Legislative Update

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Arizona Capitol Times reporter Jim Small joins us with the latest news from the Capitol.

Ted Simons:
Hello and welcome to Horizon, I'm Ted Simons. State lawmakers passed a current year budget fix. Now they're working on next year's nearly $2 billion budget shortfall. Here to tell us what's going on is Jim Small, reporter for "The Arizona Capitol Times." Jim thanks for joining us. Good to see you. What's going on with that budget?

Jim Small:
Not a whole lot right now. Last Thursday lawmakers passed a budget fix for the current year, solved the $1.2 billion budget deficit. Governor signed it on Friday. Since then hasn't been a whole lot of activity as far as negotiations go. republican leaders I spoke with today said they were going to take afternoon and meet with their caucus members, try to figure out where other republicans wanted to go for the next fiscal year, how much budget cuts they were looking at, what kind of fund sweeps or other options may be on the table. It's kind of frustrated some of the Democrats I talked to; we were doing a lot of work on the '09 budget. We got some agreements in place, we were making strides. And now we kind of hit the brakes. And they're kind of sitting in a holding pattern waiting to go find out what's going to happen. And Republicans say as soon as they talk to their members they'll come back to the Democrats and hopefully get negotiations going again with the governor.

Ted Simons:
It seems as though with this kind of a shortfall projected it could really get to be knock down drag out time. Are you sensing that around the capitol?

Jin Small:
I think there's definitely an air of an expectation for a long fight on this. a lot of people when they were doing the original plan was to do two years together, current year and next year's budget together. Everyone said they're intertwined. It's really difficult to split them apart. One of the added benefits was the clock was ticking on the current year. You had to get that done as quickly as possible, which meant they had to get next year's done as quickly as possible. That would have resulted in a shorter legislative session. Because once the budget was done, that's the major work. It's going to be pretty tough to keep lawmakers there for too much longer. Now with them having split this apart, there's really -- I mean, June 30th is now the deadline for them to get a budget done for the '09-year. There's a number of people down there who are very pessimistic. We're going to be here till the end of June now so cancel any vacations, don't get your campaign up and running until July.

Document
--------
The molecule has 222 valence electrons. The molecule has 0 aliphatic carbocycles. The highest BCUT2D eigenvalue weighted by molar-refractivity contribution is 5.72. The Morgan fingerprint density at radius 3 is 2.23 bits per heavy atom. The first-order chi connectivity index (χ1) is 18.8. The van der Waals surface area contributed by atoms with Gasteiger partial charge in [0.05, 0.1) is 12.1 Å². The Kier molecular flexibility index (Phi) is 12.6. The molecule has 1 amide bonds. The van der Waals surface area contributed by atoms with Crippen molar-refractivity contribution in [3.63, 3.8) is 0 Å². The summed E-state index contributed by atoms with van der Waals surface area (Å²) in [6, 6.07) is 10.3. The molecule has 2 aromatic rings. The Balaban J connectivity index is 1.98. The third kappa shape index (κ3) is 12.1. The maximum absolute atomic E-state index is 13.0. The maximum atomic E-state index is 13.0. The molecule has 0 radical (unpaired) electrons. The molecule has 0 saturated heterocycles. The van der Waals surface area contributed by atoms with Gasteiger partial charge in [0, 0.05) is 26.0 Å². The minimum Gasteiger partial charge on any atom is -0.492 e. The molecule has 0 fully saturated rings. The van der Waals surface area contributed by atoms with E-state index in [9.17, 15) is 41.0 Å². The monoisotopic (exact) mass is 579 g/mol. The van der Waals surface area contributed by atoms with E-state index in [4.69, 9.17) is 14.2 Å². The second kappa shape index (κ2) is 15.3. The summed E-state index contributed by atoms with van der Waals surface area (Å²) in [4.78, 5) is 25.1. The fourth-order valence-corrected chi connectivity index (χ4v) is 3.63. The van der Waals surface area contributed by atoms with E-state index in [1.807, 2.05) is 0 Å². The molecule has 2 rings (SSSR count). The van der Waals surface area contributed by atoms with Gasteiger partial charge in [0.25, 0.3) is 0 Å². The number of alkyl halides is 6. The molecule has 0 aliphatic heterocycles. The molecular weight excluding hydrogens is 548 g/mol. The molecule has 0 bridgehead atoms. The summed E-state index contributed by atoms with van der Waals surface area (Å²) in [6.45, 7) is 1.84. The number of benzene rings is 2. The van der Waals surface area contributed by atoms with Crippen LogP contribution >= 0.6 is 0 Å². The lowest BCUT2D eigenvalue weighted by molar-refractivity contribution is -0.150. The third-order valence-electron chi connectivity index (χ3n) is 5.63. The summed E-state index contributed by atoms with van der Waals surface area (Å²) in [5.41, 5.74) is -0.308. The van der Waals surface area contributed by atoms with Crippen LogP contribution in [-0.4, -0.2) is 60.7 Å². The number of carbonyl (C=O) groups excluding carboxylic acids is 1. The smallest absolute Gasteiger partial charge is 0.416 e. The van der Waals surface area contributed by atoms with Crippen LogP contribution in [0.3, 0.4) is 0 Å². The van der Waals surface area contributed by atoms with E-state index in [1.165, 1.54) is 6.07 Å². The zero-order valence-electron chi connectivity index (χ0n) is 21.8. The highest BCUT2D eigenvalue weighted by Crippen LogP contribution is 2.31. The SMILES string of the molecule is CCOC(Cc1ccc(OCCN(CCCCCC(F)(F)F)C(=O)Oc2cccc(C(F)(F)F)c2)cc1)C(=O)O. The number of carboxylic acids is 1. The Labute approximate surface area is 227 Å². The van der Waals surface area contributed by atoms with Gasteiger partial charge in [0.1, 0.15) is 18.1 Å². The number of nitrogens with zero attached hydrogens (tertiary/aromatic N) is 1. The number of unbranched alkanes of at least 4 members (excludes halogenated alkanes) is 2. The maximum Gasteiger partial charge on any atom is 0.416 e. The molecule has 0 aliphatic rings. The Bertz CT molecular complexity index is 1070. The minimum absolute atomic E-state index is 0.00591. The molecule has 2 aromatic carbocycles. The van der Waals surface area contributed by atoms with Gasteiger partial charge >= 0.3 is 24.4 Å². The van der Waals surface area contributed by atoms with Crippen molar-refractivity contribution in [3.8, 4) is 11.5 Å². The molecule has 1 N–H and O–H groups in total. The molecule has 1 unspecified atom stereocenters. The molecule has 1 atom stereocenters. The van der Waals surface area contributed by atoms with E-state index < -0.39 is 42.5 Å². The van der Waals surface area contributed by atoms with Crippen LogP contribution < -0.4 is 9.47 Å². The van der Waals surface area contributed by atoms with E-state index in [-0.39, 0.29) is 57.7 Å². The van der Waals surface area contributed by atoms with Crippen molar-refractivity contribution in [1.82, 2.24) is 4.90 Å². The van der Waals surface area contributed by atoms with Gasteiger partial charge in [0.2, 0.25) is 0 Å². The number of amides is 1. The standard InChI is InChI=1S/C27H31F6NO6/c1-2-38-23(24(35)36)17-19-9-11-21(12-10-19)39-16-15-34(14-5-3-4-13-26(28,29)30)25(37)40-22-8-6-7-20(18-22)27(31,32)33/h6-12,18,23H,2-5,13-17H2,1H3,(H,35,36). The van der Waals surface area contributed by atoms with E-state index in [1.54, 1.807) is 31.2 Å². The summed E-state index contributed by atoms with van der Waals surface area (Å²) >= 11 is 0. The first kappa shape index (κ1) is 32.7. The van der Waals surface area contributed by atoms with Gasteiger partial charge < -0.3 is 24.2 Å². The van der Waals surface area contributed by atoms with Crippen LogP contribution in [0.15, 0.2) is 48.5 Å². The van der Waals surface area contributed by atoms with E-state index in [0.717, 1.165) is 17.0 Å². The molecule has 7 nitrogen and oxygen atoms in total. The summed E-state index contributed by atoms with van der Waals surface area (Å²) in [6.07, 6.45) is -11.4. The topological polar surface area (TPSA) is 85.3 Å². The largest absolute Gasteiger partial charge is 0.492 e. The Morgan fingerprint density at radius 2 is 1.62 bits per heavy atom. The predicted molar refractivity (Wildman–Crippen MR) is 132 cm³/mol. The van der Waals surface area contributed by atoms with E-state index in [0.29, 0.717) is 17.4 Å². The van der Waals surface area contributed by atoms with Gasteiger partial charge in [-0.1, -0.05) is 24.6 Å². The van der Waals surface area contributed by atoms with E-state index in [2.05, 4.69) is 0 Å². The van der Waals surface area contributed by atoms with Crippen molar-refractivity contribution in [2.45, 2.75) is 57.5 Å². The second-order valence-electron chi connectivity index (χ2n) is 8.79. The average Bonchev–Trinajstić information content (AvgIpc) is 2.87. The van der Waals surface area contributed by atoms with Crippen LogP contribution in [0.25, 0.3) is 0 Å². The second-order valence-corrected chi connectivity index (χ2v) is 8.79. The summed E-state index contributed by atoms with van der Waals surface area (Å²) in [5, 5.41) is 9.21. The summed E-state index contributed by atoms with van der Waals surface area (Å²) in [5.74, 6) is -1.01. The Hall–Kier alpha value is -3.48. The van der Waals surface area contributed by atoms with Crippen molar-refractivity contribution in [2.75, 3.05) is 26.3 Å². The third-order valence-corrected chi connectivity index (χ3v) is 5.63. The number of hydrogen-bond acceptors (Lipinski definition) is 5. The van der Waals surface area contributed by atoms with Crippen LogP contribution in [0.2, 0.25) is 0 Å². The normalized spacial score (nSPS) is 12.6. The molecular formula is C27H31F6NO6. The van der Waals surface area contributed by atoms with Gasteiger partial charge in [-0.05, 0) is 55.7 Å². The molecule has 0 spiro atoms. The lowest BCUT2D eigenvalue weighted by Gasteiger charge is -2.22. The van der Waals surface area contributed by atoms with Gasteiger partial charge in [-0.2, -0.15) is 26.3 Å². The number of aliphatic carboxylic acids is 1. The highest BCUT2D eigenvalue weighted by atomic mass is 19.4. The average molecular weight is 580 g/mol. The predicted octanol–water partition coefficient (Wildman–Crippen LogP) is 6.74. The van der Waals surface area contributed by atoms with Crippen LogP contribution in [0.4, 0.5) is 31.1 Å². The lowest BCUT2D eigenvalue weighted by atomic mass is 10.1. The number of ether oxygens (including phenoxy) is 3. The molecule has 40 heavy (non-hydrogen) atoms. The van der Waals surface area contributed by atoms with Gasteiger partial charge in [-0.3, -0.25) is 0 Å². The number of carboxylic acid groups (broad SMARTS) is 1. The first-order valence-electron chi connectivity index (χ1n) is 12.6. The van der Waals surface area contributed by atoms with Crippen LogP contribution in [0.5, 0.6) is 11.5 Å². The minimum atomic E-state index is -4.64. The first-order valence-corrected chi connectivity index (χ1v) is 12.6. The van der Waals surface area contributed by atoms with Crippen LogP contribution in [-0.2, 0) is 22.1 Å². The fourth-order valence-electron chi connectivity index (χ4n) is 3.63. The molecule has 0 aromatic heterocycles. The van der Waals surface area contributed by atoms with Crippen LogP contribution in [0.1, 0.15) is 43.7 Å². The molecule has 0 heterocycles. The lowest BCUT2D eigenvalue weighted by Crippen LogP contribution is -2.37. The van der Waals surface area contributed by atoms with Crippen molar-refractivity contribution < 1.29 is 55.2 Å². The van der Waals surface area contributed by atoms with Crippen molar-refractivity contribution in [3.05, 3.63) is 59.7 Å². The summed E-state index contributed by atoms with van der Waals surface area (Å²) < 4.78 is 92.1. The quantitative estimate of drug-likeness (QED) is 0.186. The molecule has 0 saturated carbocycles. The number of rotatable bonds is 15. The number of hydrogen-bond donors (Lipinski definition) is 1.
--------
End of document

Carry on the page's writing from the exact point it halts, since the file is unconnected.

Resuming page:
Ted Simons:
The dust has settled I guess a bit on the '08 fix. who's walking around as a winner and who's walking around as a loser?

Jim Small:
The general consensus seems to be the Democrats got the better end of the deal for the '08 budget although both sides certainly got things they were looking for. Republicans got more than $300 million in cuts, $200 million of which were actually permanent cuts and are going to continue on into '09 and '10. But the Democrats are able to get a large portion of the rainy day fund to be used for the year, stave off some of the cuts. And they're still in -- there's still an agreement in place for '09 or maybe not agreement but understanding that there needs to be some kind of capital finance for school construction. Wasn't in the '08 budget which republicans are touting as a victory saying we didn't need to bond for this, issue bonds and borrow money nor problem. But it put it off for a couple months until they have to deal with it for the next fiscal year.

Ted Simons:
Tomorrow night program we'll talk about Representative Pearce and his anti-western lessons bill. Give us a quick overview.

Jim Small:
The issue here basically is a program down in Tucson Unified School District where they teach some ethnic studies courses. And the courses are very much pro-Hispanic, teaching the Laraza curriculum. And there are a number of people, especially among republicans who are put off by that. They see it as being anti-American. They teach that Americans are just invading land that is rightfully that of Mexican and of Hispanic people. and so what Representative Pearce is doing is trying to put an end to that and saying, if you guys teach these classes you're not going to get state funding for certain programs and trying to take it away. He also went another step further and would have outlawed clubs that were on campuses both in high school and in colleges and universities that were race-based as far as their entrance. There's some talk that that might disappear now, some unintended consequences. it didn't necessarily go after just the groups they was going after. That's such a broad thing. It goes after Jewish student organizations, African-American student organizations, you know, and not just the people that he views as radical Hispanics.

Ted Simons:
All right and again we'll talk about that tomorrow and have Representative Pearce on the program tomorrow night. Real quickly, gay marriage ban. Apparently it's back, huh?

Jim Small:
It's back. It went through floor debate in the house yesterday, it went through committee hearing earlier in the week -- today was supposed to be voted on the floor but there were a number of Republicans absent and I think leadership looked around the room and counted heads and decided not to do it. Remains to be seen if it will be heard tomorrow or maybe sometime next week.

Ted Simons:
We'll keep an eye on that one. Jim, thanks for joining us as always.

Jim Small:
Thank you, Ted.

Jim Small:Arizona Capitol Times;

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